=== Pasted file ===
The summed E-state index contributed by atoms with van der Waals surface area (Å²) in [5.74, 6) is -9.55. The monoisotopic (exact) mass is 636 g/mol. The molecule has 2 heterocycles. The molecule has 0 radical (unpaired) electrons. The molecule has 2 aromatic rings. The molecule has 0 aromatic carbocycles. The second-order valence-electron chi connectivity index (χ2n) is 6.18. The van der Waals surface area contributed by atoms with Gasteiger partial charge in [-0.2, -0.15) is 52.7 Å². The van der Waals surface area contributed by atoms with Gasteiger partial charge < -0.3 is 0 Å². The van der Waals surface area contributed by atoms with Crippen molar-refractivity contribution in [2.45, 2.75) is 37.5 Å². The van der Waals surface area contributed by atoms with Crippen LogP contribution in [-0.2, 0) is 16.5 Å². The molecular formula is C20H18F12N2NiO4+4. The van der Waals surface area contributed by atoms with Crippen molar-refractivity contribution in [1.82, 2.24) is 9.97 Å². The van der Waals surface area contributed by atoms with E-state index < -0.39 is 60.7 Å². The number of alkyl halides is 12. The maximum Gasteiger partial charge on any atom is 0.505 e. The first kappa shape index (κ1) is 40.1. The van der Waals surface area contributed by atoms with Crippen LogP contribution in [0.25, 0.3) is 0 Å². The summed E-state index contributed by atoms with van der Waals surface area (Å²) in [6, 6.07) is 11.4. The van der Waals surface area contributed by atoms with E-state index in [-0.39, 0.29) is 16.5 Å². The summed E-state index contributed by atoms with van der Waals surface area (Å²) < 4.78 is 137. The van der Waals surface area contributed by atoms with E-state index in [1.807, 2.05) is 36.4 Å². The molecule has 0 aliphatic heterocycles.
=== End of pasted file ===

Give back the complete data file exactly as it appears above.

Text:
The summed E-state index contributed by atoms with van der Waals surface area (Å²) in [5.74, 6) is -9.55. The monoisotopic (exact) mass is 636 g/mol. The molecule has 2 heterocycles. The molecule has 0 radical (unpaired) electrons. The molecule has 2 aromatic rings. The molecule has 0 aromatic carbocycles. The second-order valence-electron chi connectivity index (χ2n) is 6.18. The van der Waals surface area contributed by atoms with Gasteiger partial charge in [-0.2, -0.15) is 52.7 Å². The van der Waals surface area contributed by atoms with Gasteiger partial charge < -0.3 is 0 Å². The van der Waals surface area contributed by atoms with Crippen molar-refractivity contribution in [2.45, 2.75) is 37.5 Å². The van der Waals surface area contributed by atoms with Crippen LogP contribution in [-0.2, 0) is 16.5 Å². The molecular formula is C20H18F12N2NiO4+4. The van der Waals surface area contributed by atoms with Crippen molar-refractivity contribution in [1.82, 2.24) is 9.97 Å². The van der Waals surface area contributed by atoms with E-state index < -0.39 is 60.7 Å². The number of alkyl halides is 12. The maximum Gasteiger partial charge on any atom is 0.505 e. The first kappa shape index (κ1) is 40.1. The van der Waals surface area contributed by atoms with Crippen LogP contribution in [0.25, 0.3) is 0 Å². The summed E-state index contributed by atoms with van der Waals surface area (Å²) in [6, 6.07) is 11.4. The van der Waals surface area contributed by atoms with E-state index in [-0.39, 0.29) is 16.5 Å². The summed E-state index contributed by atoms with van der Waals surface area (Å²) < 4.78 is 137. The van der Waals surface area contributed by atoms with E-state index in [1.807, 2.05) is 36.4 Å². The molecule has 0 aliphatic heterocycles.